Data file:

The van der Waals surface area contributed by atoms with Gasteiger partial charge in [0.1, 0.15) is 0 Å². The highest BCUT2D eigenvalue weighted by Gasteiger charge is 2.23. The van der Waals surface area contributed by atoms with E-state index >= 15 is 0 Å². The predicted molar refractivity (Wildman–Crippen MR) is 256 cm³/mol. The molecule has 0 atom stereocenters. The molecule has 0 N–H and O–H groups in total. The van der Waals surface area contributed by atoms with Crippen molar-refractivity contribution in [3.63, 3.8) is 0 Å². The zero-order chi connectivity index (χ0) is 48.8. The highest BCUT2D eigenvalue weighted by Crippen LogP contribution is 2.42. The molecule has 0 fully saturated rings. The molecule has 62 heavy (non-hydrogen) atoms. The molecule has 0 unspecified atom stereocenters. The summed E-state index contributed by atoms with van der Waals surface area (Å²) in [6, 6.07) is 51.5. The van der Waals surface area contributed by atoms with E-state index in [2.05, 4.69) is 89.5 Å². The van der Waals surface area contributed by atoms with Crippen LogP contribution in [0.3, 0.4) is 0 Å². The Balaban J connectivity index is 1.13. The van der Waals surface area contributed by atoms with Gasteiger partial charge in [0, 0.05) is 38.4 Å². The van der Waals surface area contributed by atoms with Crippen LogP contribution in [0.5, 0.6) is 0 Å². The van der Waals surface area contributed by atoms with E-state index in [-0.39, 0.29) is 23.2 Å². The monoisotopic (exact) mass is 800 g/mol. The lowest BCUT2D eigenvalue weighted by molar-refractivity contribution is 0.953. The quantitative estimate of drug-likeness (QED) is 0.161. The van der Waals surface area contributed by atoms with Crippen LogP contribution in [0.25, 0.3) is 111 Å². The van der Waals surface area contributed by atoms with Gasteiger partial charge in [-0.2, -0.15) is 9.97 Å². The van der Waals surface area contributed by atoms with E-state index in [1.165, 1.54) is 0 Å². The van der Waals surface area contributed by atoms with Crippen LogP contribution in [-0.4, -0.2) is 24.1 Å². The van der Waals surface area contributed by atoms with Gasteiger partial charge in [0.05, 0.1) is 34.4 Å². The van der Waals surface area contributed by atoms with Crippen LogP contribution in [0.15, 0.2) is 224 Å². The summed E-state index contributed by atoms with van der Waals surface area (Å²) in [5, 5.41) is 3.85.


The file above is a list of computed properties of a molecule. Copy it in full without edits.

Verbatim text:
The van der Waals surface area contributed by atoms with Gasteiger partial charge in [0.1, 0.15) is 0 Å². The highest BCUT2D eigenvalue weighted by Gasteiger charge is 2.23. The van der Waals surface area contributed by atoms with E-state index >= 15 is 0 Å². The predicted molar refractivity (Wildman–Crippen MR) is 256 cm³/mol. The molecule has 0 atom stereocenters. The molecule has 0 N–H and O–H groups in total. The van der Waals surface area contributed by atoms with Crippen molar-refractivity contribution in [3.63, 3.8) is 0 Å². The zero-order chi connectivity index (χ0) is 48.8. The highest BCUT2D eigenvalue weighted by Crippen LogP contribution is 2.42. The molecule has 0 fully saturated rings. The molecule has 62 heavy (non-hydrogen) atoms. The molecule has 0 unspecified atom stereocenters. The summed E-state index contributed by atoms with van der Waals surface area (Å²) in [6, 6.07) is 51.5. The van der Waals surface area contributed by atoms with E-state index in [2.05, 4.69) is 89.5 Å². The van der Waals surface area contributed by atoms with Crippen LogP contribution in [0.3, 0.4) is 0 Å². The Balaban J connectivity index is 1.13. The van der Waals surface area contributed by atoms with Gasteiger partial charge in [0, 0.05) is 38.4 Å². The van der Waals surface area contributed by atoms with Crippen LogP contribution in [0.5, 0.6) is 0 Å². The van der Waals surface area contributed by atoms with E-state index in [-0.39, 0.29) is 23.2 Å². The monoisotopic (exact) mass is 800 g/mol. The lowest BCUT2D eigenvalue weighted by molar-refractivity contribution is 0.953. The quantitative estimate of drug-likeness (QED) is 0.161. The van der Waals surface area contributed by atoms with Crippen LogP contribution in [0.25, 0.3) is 111 Å². The van der Waals surface area contributed by atoms with Gasteiger partial charge in [-0.2, -0.15) is 9.97 Å². The van der Waals surface area contributed by atoms with E-state index in [1.165, 1.54) is 0 Å². The van der Waals surface area contributed by atoms with Crippen LogP contribution in [-0.4, -0.2) is 24.1 Å². The van der Waals surface area contributed by atoms with Gasteiger partial charge in [0.05, 0.1) is 34.4 Å². The van der Waals surface area contributed by atoms with Crippen LogP contribution in [0.15, 0.2) is 224 Å². The summed E-state index contributed by atoms with van der Waals surface area (Å²) in [5, 5.41) is 3.85.